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Tiffany, a blogger at Mommy of Mayhem, shares exactly how to bake with your preschooler, why you should do it, and the best recipes to tackle.

Baking with my preschooler has been such a wonderful learning adventure for both of us!

My son Finn is learning increased fine motor skills, hand-eye coordination, counting and measuring, how to follow instructions and information about the food we eat.

I’ve learned to trust my child even more with messy projects, to be patient, and to laugh at spills and messes.

easy recipes to bake with a preeschooler

reasons to bake with Your preschooler

Baking together is bonding

Making yummy baked goods has been such a bonding experience for us – usually, we bake or do science experiments (which are oddly similar to each other) while baby brother naps. This is a “just for us” project that makes Finn feel special and responsible – because he is.

Baking together teaches independence and responsibility. The more we bake together, the more Finn is learning and the more interested he is in helping me around the kitchen. He’s even started to ask to help me make dinners. I’ve found that I’m able to trust him with more important tasks and he has really thrived with that level of responsibility. As he’s growing into and testing his boundaries of independence, it’s given him the confidence he needs to conquer other skills such as getting dressed or going to the bathroom by himself (now he asks for “privacy.” Cue mama’s tears.)

Baking teaches math skills

When you’re baking, you have to be able to count and measure. It teaches preschoolers time, proportions, measurements, and how how to follow sequences and simple steps. You can turn baking into a counting game, or use it as an opportunity to count the minutes until your dish is out of the oven.

Related: How To Make A Math Bingo Game To Help Kids Learn Arithmetic

Baking is sensory play and fine motor play

In addition to all of this, baking is a fantastic source of sensory play. Our kids can taste, touch, smell, see and hear things while they’re baking that they wouldn’t normally notice. All of the measuring, cutting, stirring, pounding and rolling are great for the little muscles in their hands and arms to grow and get stronger.

Related: How To Make Unscented Fake Snow For Your Toddlers Sensory Bin

Baking teaches important life skills

When kids get to bake with their parents, they learn patience and teamwork. They have to follow instructions and directions in order to get the outcome they want (a yummy treat). It’s also a wonderful way to teach kids about what their food is made of and how different ingredients combine to make meals.

Related: The Best Water Table For Toddlers To Beat The Heat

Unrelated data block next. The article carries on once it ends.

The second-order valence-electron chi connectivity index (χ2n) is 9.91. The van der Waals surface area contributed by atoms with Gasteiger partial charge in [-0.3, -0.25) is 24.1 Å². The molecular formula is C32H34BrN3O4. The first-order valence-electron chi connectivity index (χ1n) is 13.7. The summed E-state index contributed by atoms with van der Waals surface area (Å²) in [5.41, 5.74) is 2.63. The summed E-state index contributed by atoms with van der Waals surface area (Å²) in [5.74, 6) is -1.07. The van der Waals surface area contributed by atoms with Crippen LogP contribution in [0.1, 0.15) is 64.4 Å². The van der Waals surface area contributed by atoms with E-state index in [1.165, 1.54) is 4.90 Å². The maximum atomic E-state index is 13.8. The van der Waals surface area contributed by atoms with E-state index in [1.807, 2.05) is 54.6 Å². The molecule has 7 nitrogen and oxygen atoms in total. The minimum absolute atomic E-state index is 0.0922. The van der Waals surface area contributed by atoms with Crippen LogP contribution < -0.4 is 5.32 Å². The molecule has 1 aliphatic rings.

tips for baking with your preschooler

preschooler breaking an egg into bowl

Image credit: Tiffany with Mommy of Mayhem

It will get messy. And that’s OK – this is a “safe space” to get a little messy, but also to learn to clean up our messes.

Pre-measure ingredients or set aside a smaller amount of ingredients so it doesn’t get too chaotic. For example, if you’re going to use flour, pour a few cups into a bowl for your child to measure out – rather than risk the entire bag of flour ending up on your countertops or floor.

Use a rubber band. If you have your child pour and measure the ingredients, use a rubber band to mark the “stopping point” so they have a very clear marker of where to stop pouring.

Teach them along the way. I try to teach Finn about the ingredients we’re using – we touch them, smell them and talk about their properties. You can share stories with them and teach them about fractions (for example: if using a 1/4 measuring cup, you can show them how four of those measures equals a one cup measure. You could even do a little demonstration with this concept.) I love teaching Finn little tricks and tips for everyday life – how to get the last bits of flour out of the measuring cup, crack an egg, double or halve a recipe and so much more.

Be patient. This is a hard one for me. I can easily get frustrated if Finn doesn’t listen to my instructions or if he gets impatient for the next step. It helps me to remember that: 1. He’s only three years old and 2. He’s excited to do this with me. When I keep those two things in mind, it makes whatever comes up in the baking process easier to handle.

Let them play. They’re kids; they just want to play. And, they learn through play. So, let them play. Don’t be in too much of a rush while you’re baking with your preschooler.

Be OK with imperfection. I wouldn’t recommend baking something with your preschooler in order to give to someone else, especially at first. Ingredients might not get measured perfectly, there might be a few more eggshell pieces in the mix than you’d like or your sweet child could sneeze into the batter fifteen times. Remember, it’s a learning experience.

Related: 5 Steps To An Unforgettable Indoor Scavenger Hunt

6 recipes to bake with Your preschooler

boy rolling down with wooden pin

Image credit: Tiffany with Mommy of Mayhem

1. Toddler-Approved Doggie Bones